Organic vs Conventional

Organic farms

Vary depending on their certification and practices, but most foster biological diversity and the health of the consumer, soil and environment.
Natural methods
Instead of using harmful chemicals or bio-engineering, organic farms use natural methods, such as diversifying and rotating crops, and using natural fertilizer or cover crops to maximize soil fertility.
Positive effects
Healthy, organic soil produces nutrient-rich crops year after year, natural eco-systems are kept in balance, and most importantly, there is no pesticide or chemical run-off that leaches into our groundwater and oceans.

More about the Benefits of Organics.


Conventional farms

Refer to growers using methods that are unfortunately the most widespread.
Unnatural methods
Conventional farms may use whatever means (within basic safety laws) to kill pests and maximize output: chemicals, synthetics, or genetically-modified organisms. There's no check for sustainability, and the EPA has set allowable levels of chemical/pesticide residues, which most environmental health advocates and consumers believe are too high.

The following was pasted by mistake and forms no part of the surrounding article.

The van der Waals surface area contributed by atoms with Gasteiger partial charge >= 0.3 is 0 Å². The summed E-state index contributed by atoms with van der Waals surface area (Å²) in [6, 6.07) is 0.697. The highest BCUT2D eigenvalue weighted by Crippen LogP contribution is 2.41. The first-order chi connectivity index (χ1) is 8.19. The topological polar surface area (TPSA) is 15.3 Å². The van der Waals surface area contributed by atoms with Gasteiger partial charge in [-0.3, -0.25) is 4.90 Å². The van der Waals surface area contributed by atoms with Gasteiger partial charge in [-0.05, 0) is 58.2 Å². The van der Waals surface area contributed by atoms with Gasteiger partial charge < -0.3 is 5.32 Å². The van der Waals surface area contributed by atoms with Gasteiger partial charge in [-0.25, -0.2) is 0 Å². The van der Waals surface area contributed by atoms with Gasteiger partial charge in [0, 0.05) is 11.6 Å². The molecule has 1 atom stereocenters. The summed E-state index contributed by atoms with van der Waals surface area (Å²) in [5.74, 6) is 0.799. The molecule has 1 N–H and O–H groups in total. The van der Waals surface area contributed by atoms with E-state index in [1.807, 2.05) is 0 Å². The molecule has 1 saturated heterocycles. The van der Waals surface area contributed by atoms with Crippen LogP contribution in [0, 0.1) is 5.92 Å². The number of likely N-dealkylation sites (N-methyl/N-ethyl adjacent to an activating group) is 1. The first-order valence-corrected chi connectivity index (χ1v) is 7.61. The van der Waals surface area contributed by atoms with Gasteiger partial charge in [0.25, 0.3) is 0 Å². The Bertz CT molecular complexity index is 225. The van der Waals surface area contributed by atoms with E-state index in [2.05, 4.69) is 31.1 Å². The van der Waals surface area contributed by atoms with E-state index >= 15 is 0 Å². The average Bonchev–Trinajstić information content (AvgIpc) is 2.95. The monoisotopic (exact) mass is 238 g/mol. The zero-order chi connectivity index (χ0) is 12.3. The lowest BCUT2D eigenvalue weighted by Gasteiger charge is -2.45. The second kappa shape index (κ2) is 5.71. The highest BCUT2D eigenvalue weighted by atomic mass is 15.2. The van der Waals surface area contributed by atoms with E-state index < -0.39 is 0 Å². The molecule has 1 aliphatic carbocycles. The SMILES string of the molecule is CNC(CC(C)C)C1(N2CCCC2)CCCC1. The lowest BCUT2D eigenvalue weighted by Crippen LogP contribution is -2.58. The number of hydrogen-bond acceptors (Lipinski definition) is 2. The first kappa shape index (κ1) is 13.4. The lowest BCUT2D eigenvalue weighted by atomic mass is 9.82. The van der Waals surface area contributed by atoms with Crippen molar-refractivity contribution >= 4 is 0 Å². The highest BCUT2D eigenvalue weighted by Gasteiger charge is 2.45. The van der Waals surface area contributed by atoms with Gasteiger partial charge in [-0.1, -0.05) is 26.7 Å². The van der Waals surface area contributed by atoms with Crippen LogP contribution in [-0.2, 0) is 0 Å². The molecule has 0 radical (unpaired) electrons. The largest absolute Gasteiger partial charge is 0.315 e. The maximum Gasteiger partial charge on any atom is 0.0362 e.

Personal and environmental harm
Common conventional farming is unsustainable. Chemical pesticides, fertilizers, and GMOs are harmful to our personal health, and steadily it's stripping the health of the farmland, our fresh water supply, and marine wildlife.
Limited benefits
In addition, there are numerous studies that have shown that conventional methods do not produce significantly higher yields than organic methods.

For the sake of our own sustenance and environment, we need to switch to more natural, sustainable methods.
More about:
Conventional Farming
Certifications and Converting to Organic